May 1, 2019

EJRC - Our review of the PROTRACH study : a multicentre randomised controlled trial

HFNC might protect non-severely Hypoxemic patients against adverse events during intubation

 

Optimal preoxygenation is a crucial requirement to proceed to a safe and rapid intubation, preventing one of the most feared complications, Hypoxaemia. Severe hypoxaemia happens in 20-25% of cases [1], in particular in patients with Acute Respiratory Failure, and therefore most studies have compared the use of different devices (Non-Invasive Ventilation [NIV], High-Flow Nasal Cannula [HFNC] and Standard Bag-valve mask Oxygenation [SBO]) in this population [1, 2].

Current trends seem to favour NIV to prevent Hypoxaemia, as it provides both supplemental oxygen and ventilation from the start of preoxygenation until laryngoscopy. However, new studies on different populations have opened up new perspectives for preventing other serious adverse events.

The PROTRACH study is a multicentre randomised controlled trial focused on non-severely hypoxemic patients requiring intubation in the ICU.

Christophe Guitton and his team compared the use of HFNC versus SBO in 192 patients from seven mixed ICUs; the primary end-point was the lowest pulse oximetry throughout the procedure.

The study failed to find any significant difference between the median lowest SpO2 [IQR] during the intubation for both groups. Nevertheless, for the secondary outcomes, the HFNC preoxygenation was associated with a fivefold decrease in oxygen desaturation below 90%, and a fourfold decrease in intubation related complications. These complications ranged from severe (such as death, cardiac arrest, SpO2 <80%, severe hypotension requiring vasopressor initiation or a 30% increase for the initial treatment) or moderate, like arrhythmias, oesophageal intubation, vomiting or dental injury.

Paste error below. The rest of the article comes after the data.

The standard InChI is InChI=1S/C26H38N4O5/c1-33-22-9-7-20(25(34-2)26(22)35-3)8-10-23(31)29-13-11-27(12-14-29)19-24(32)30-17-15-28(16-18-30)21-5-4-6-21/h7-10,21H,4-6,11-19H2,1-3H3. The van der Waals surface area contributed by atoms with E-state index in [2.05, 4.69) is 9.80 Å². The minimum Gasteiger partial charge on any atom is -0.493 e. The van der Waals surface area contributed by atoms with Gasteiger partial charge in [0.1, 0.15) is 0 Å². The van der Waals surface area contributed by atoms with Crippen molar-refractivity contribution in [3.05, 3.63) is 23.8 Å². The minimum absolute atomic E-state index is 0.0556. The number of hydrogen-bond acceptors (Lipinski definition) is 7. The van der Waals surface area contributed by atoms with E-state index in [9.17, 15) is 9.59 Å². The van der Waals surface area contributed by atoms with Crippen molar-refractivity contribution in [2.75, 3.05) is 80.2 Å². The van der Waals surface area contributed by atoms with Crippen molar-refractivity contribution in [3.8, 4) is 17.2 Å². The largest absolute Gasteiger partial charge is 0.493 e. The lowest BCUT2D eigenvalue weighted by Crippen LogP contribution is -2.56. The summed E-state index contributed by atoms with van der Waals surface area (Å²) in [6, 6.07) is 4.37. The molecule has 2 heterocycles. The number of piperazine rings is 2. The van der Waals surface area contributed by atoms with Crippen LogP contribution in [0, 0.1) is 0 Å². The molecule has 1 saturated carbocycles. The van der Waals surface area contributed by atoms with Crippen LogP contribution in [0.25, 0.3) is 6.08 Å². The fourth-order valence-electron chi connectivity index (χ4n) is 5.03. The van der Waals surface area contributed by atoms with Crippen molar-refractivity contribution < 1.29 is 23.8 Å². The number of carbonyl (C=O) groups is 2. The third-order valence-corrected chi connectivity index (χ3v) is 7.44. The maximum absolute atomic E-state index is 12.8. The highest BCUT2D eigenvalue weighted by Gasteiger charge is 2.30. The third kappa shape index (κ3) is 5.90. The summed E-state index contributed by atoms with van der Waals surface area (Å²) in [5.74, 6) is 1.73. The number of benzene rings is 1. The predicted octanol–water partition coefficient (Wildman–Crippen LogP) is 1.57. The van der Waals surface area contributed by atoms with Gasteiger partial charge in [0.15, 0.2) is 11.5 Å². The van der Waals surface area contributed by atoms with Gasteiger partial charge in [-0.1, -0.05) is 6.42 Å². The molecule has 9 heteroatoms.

These results are even more surprising, as the HFNC group included a higher number of difficult intubations and intubations for Acute Respiratory Failure (p=0>009), which suggests the possibility of reducing a greater number of complications, if the devices are adapted to the characteristics of the patients.

 

STUDY STRENGTHS & LIMITATIONS

Limitations are related to the fact that blinding would have been difficult to maintain and therefore, unblinded preoxygenation might have biased the findings. Moreover, EtCO2 values, which could have been a better indicator of FRC oxygen saturation, were difficult to assess with the HFNC.

This said, the study remains the first, large multicentre randomised study focusing on the place of HFNC preoxygenation for endotracheal intubation in non-severe hypoxemic patients, and the benefits in terms of safer intubation by reducing other adverse events are a new, potential field to explore.

 

TAKE HOME MESSAGE

Compared to SMO, HFNC did not improve the lowest SpO2 during intubation in non-severely hypoxemic patients in ICU. Nevertheless, HFNC was significantly associated with fewer intubation related adverse events in this kind of patients.

 

This article review was prepared and submitted by Silvia Calvino on behalf of the ESICM Journal Club.

#CD #ERJC#ICU#N&AHP


REFERENCES

1) Non-invasive ventilation versus high-flow nasal cannula oxygen therapy with apnoeic oxygenation for preoxygenation before intubation of patients with acute hypoxemic respiratory failure: a randomized, multicentre open-label trial. Frat JP, Ricard JD, Quenot JP, Pichon N, Demoule A, Forel JM, Mira JP, Coudroy R, Berquier G, Voisin B, Colin G, Pons B, Danin PE, Devaquet J, Prat G, Clere-Jehl R, Petitpas F, Vivier E, Razazi K, Nay MA, Souday V, Dellamonica J, Argaud L, Ehrmann S, Gibelin A, Girault C, Andreu P, Vignon P, Dangers L, Ragot S, Thille AW; FLORALI-2 study group; REVA network. Lancet Respir Med. 2019Apr; 7(4):303-312. doi: 10.1016/S2213-2600(19)30048-7. Epub 2019 Mar 18.

2) High-Flow Nasal Cannula Versus Bag-Valve-Mask for Preoxygenation Before Intubation in Subjects With Hypoxemic Respiratory Failure. Simon M, Wachs C, Braune S, de Heer G, Frings D, Kluge S. Respir Care. 2016 Sep;61(9):1160-7. doi: 10.4187/respcare.04413. Epub 2016 Jun 7.

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